In pseudohermaphroditism, a person is born with the primary sex characteristics of one sex but develops secondary sex characteristics.
Normally, a human body has both male and female hormones. Of these, the AR gene is the main gene that determines the activity of androgen receptors, or the receptors of male hormones. This gene, if mutated, will make the body insensitive to androgens generated from testicles.
The operation was done by surgeons from the Department of Maxillofacial, Plastic and Aesthetic Surgery and the department of Urology - Andrology and Obstetrics at E Hospital, with support from leading professors and experts, including Prof Tran Thiet Son, former head of the Plastic Surgery Department at Hanoi Medical University, Dr Tran Duc Phan, president of the Vietnam Medical Genetics Association, and Prof. Honorary Dang Van Duong, former head of the Pathology Department of Bach Mai Hospital.
Nguyen Dinh Lien, head of the Urology – Andrology Department at E Hospital, said during the operation, surgeons found a structural mass in the patient’s abdomen which looked like an oviduct embracing an ovary. However, they did not know if they were ovaries, testes or both ovaries and testes.
The team of surgeons stopped the operation and took a sample of tissue for a biopsy. The test showed that the mass was completely testicular, with a seminiferous tubule. The mass showed fibrosis and dysplasia that could easily lead to cancer.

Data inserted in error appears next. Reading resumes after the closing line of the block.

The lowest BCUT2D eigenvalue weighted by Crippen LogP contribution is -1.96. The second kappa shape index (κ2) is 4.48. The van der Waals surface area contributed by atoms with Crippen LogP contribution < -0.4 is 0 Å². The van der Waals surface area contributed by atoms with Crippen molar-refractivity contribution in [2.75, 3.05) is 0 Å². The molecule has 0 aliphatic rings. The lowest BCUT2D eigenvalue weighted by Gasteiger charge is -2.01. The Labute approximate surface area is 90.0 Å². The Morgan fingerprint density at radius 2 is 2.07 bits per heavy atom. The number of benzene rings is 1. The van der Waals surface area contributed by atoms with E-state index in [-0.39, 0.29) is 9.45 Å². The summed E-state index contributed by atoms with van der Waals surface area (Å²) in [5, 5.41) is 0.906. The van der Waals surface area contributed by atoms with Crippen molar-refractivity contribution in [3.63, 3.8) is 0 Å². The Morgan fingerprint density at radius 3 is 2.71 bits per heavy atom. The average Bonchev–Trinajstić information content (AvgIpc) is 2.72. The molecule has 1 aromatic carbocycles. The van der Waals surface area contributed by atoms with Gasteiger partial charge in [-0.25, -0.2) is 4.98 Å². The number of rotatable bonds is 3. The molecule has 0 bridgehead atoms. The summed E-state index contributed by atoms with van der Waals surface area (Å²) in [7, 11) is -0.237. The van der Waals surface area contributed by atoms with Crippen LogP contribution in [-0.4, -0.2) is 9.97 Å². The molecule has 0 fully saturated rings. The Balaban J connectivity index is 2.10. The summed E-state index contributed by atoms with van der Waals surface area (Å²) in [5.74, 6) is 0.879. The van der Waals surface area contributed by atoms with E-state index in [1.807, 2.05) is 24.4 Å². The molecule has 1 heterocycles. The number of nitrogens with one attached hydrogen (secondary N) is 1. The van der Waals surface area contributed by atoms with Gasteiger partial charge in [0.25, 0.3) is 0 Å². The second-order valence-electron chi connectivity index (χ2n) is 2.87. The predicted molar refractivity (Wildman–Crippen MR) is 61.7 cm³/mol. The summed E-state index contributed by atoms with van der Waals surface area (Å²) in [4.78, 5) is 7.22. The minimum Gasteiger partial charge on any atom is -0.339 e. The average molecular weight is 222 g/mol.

“Normally, testicles must be in the scrotum. The environment inside the abdomen is hotter than the outside environment, so the risk of testicular cancer is very high. We removed the testicles to eliminate this risk,” Lien explained.
After surgery, the patient is in good condition. She is able to walk, and her vaginal cavity is spacious and stable. There is no pain in the abdomen.
The patient is expected to be discharged in the next few days.
Minh said the patient will be prescribed more drugs to enhance the female hormones which help the body become more feminine. Doctors have recommended abstaining from sex for three months after the date of discharge.
According to the doctor, pseudohermaphroditism should be detected as soon as possible so that the sex can be determined and medicines prescribed to increase hormones. However, the disorder is very difficult to detect unless patients are born with abnormalities in the genitals.
N, the patient, told VietNamNet that she had an inferiority complex for many years and she wanted to better understand herself.
N said she was shocked when she was told that she had male pseudohermaphroditism and questioned who she was. However, she pulled herself together after encouragement from the doctors.
“I tell myself that I am always a girl who loves dresses and songs, and lives with the love of my relatives and friends,” said the 29-year-old, adding that she has many plans for the future after she fully recovers.